CFA Fees and ATE Insurance… The Final Chapter?

On 17 December 2015, the Minister of State for Civil Justice announced that the no-win-no-fee reforms applied to other legal proceedings with effect from 1 April 2013 will be applied to insolvency proceedings, from April 2016.

It was stated that the provisions contained within Part 2 of the Legal Aid, Sentencing and Punishment of Offenders Act 2012 (LASPO) were made as part of the government’s priority of addressing the high costs of litigation in England and Wales.

It had already been announced that there will be a Post Implementation Review of the LASPO Act Part 2 reforms between April 2016 and April 2018, although it is anticipated this will take place towards the end of that period.

So, what does that mean?

A cynic would say that those directors who have run their companies down to the position where they have no available assets and substantial liabilities, will now be able to sleep sound in the knowledge that no liquidator will pursue them because of lack of funds and the inability to take advantage of CFAs (Conditional Fee (also know as no-win-no-fee) Agreements, and ATE (After The Event) insurance to protect them against adverse costs awards in the event that they lose the case.

To a certain extent, that may be true, but not necessarily in all cases.

An insolvency practitioner is still able to assign actions and there are a number of organisations who will take on those cases, paying an initial assignment fee. They will take all the risks of litigation and meet all of the costs involved. In return, they will require a percentage of the net recoveries after costs (often a substantial percentage). However, they will apply strict criteria in deciding which cases to take an assignment of, which will almost certainly result in some delinquent directors getting off scot-free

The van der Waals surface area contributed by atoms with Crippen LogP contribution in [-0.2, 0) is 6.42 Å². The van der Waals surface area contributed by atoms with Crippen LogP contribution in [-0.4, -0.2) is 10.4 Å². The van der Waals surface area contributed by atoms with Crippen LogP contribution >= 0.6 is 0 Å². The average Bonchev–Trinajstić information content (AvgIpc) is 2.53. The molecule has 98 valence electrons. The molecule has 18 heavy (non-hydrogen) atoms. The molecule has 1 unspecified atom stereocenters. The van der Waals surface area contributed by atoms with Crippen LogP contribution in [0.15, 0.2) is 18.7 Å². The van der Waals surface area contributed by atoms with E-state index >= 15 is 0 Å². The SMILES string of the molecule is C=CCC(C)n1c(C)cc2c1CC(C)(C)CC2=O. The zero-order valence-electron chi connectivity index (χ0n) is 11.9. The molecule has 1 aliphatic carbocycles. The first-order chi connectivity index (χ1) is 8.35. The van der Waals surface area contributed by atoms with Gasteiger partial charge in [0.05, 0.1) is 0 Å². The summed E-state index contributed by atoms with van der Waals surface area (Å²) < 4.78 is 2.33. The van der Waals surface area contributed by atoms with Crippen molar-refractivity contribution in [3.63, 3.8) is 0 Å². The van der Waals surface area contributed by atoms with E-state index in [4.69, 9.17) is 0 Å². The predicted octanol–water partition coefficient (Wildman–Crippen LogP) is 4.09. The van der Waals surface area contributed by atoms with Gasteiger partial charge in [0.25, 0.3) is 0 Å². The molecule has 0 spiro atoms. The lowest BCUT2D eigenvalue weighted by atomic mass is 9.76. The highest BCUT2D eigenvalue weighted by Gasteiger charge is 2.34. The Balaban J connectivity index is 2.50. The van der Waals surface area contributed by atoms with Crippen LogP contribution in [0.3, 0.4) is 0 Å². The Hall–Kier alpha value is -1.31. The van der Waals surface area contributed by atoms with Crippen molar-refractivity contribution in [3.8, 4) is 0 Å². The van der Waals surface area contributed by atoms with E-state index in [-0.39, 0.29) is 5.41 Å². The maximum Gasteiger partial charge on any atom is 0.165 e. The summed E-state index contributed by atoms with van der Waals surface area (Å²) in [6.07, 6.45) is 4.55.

Where an assignment is taken, The insolvency practitioner will still have to carry out the same amount of investigation work and assist the solicitors instructed by the assignee. The solicitors will also have to do the same amount of work although admittedly they will not be able to apply a success uplift. Where the action is successful, the defendant will still have to pay the legal costs of the winner, or at least a part of them and his own costs.  The funds awarded will be paid to the insolvent company and the assignee in accordance with the assignment agreement.

It seems that the net result will be a smaller recovery from delinquent directors, since they will be making a contribution to the winner’s lower legal costs, but the net recovery available to creditors will be reduced by the amount payable to the assignee, which would not be recoverable. In most cases this is likely to result in less money being paid to creditors. We can see therefore how the government’s decision will achieve the result of lowering the costs of litigation, but quite how that will improve the position of creditors of insolvent companies escapes us.

There is now a further remedy against delinquent directors in that from 1 October 2015, any directors who are disqualified may be personally responsible for any losses to creditors that occur as the result of any misconduct on the part of the director that takes place after 1 October 2015. Sounds pretty good but as you may expect, there is a sting in the tail. More about that here.


© J D Travers 2006-2017